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“The Watchers” is a film adaptation of the 2022 book of the same name by A.M. Shine.
Review: “The Watchers”
Published June 13, 2024

Fifth National Climate Assessment shows inequities within Indigenous populations

In the first major update since 2018, the assessment highlights climate change inequities in low-income communities and the importance of Indigenous voices in finding solutions.
Image by Wejdan al Balushi
The study provided sought advice from Indigenous communities for combating climate change.

The Fifth National Climate Assessment (NCA5), which was released on Nov. 14, found seeking advice from Indigenous communities can enhance solutions to climate change.

The assessment, which had not received a major update since 2018, sparked further inspection on how cultural Indigenous practices could be useful in curbing climate change while addressing issues like access to alternate forms of energy and the future of the next generations.

Mike Dockry, a professor of forestry at the University of Minnesota who contributed to the NCA5, said self-determination and tribal sovereignty are traits the Indigenous community has in combating climate change.

Ecological knowledge and methods, like dryland farming and controlled forest burns, have been passed down by Indigenous communities and tribes for millennia, according to Dockry. Knowing the history of the land from an Indigenous standpoint can give a better understanding of the environment and how to maintain it.

“The land is essentially transforming, and the land has always been a part of us,” Dockry said. “We’ve always been part of that land.”

John Baker, the federal coordinator for the NCA5’s Midwest chapter, said controlled burns can serve as a way to foster healthy ecosystems for forestry and agriculture.

According to Baker, the main concern with this practice is maintaining a healthy level of CO₂ emissions from the fumes. Agriculture makes up 10% of the total greenhouse gas emissions from the United States.

Dockry said in forest ecosystems like Minnesota’s, controlled burns can help tree species, like white pine, survive where they would normally be overtaken by another, like maple.

According to Dockry, Indigenous faculty from the College of Menominee Nation in Wisconsin are working with community leaders to monitor forest conditions and changes.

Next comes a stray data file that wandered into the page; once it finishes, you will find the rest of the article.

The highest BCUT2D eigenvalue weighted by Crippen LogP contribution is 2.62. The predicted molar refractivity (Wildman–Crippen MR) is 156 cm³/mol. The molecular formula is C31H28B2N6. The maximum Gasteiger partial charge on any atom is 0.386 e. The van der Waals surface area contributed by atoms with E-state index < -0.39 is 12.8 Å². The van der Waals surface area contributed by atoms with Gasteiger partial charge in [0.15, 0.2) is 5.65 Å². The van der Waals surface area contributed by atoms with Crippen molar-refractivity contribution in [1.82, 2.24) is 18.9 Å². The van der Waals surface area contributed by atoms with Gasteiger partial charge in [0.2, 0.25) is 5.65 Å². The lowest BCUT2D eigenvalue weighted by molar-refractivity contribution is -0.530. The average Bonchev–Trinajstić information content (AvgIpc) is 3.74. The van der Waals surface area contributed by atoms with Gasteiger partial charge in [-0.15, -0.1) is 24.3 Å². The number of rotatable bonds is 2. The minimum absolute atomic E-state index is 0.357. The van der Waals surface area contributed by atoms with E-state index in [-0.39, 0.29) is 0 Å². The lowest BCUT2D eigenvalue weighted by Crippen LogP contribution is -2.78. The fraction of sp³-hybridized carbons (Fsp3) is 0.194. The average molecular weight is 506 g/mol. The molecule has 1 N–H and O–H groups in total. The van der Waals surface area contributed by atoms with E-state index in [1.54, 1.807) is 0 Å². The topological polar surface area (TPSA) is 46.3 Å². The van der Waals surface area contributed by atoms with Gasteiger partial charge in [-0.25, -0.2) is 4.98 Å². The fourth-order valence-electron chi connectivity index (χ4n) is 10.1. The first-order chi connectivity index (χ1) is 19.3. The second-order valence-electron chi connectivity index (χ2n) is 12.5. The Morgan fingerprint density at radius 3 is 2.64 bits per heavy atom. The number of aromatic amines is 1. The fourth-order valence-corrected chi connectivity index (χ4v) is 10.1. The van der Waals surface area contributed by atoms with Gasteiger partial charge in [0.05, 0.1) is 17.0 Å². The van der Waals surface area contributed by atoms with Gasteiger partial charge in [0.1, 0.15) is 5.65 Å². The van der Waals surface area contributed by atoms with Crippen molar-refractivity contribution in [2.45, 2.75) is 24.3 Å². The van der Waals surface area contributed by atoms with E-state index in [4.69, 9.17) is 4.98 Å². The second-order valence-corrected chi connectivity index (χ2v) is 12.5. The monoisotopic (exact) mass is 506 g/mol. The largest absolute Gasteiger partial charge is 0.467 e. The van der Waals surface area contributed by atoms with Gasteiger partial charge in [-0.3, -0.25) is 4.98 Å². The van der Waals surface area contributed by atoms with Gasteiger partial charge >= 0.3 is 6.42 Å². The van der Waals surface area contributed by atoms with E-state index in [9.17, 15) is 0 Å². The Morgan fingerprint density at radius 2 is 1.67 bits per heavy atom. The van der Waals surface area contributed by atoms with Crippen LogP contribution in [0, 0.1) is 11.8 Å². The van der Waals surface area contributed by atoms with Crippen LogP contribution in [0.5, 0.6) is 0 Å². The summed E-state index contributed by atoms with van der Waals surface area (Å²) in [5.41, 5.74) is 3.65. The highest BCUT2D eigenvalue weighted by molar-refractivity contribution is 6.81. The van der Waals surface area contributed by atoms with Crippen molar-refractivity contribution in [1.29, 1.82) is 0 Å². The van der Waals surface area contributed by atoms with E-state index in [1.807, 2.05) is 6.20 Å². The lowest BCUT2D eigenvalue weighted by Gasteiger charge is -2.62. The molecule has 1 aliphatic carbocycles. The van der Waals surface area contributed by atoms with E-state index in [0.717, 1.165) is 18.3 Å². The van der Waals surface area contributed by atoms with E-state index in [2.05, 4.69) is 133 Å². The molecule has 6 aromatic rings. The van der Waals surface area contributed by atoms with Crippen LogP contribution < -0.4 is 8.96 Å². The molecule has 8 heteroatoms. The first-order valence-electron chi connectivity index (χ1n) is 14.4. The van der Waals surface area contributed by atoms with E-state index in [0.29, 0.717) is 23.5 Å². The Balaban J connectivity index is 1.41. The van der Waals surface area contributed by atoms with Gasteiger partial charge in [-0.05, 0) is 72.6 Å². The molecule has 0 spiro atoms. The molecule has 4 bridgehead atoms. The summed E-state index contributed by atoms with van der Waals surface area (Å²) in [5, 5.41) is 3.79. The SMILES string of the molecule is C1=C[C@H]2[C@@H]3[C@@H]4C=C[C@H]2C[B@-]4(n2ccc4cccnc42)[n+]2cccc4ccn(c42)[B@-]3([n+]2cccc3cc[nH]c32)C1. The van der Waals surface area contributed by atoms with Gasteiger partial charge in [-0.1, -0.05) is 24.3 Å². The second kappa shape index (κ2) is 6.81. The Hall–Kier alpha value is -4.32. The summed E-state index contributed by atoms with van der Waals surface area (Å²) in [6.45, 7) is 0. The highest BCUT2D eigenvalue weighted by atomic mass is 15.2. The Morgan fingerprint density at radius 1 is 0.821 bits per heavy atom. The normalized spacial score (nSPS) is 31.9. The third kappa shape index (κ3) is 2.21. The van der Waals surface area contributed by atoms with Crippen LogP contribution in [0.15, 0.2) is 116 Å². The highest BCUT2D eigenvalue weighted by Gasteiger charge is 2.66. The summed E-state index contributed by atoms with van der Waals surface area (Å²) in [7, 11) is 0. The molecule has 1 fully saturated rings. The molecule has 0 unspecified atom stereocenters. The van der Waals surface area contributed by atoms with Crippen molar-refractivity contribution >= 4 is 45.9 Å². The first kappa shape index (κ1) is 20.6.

Dockry, who is a citizen of the Potawatomi nation, added Indigenous communities still feel the effects of poverty and relocation in the U.S., which makes alternative forms of energy, like solar and wind power, difficult to access.

“There’s all these people thinking about the dystopian world that we might live in, in the future with climate change,” Dockry said. “That dystopia is now.”

Heidi Roop, a director of the University of Minnesota Climate Adaptation Partnership, said communities of color tend to have increased exposure to fossil fuel pollution because industrial sites move into their neighborhoods disproportionately.

Currently, less than 10% of the U.S. adult population do not believe climate change is real, according to Roop.

“It’s very clear that climate change is here,” Roop said. “We of course know that with inaction, the costs and impacts of climate change increase.”

The debate around climate change now is about what solutions are the most cost-effective, Roop added, with the benefits of action outweighing the up-front costs.

According to Roop, benefits include human health, enhanced resilience in communities and improved agricultural productivity. Elderly people and disabled folks are also at a greater risk for adverse health effects as a result of poor air quality and extreme heat.

Climate change is no longer just an environmental issue, Dockry said. Reversing the effects of the changing climate also requires people to transform society to sustain a healthy climate for the next millennium.

“Future climate change is dependent on the choices that we all make today,” Roop said. “Climate change may feel inevitable, but we still choose and the future is in our hands.”

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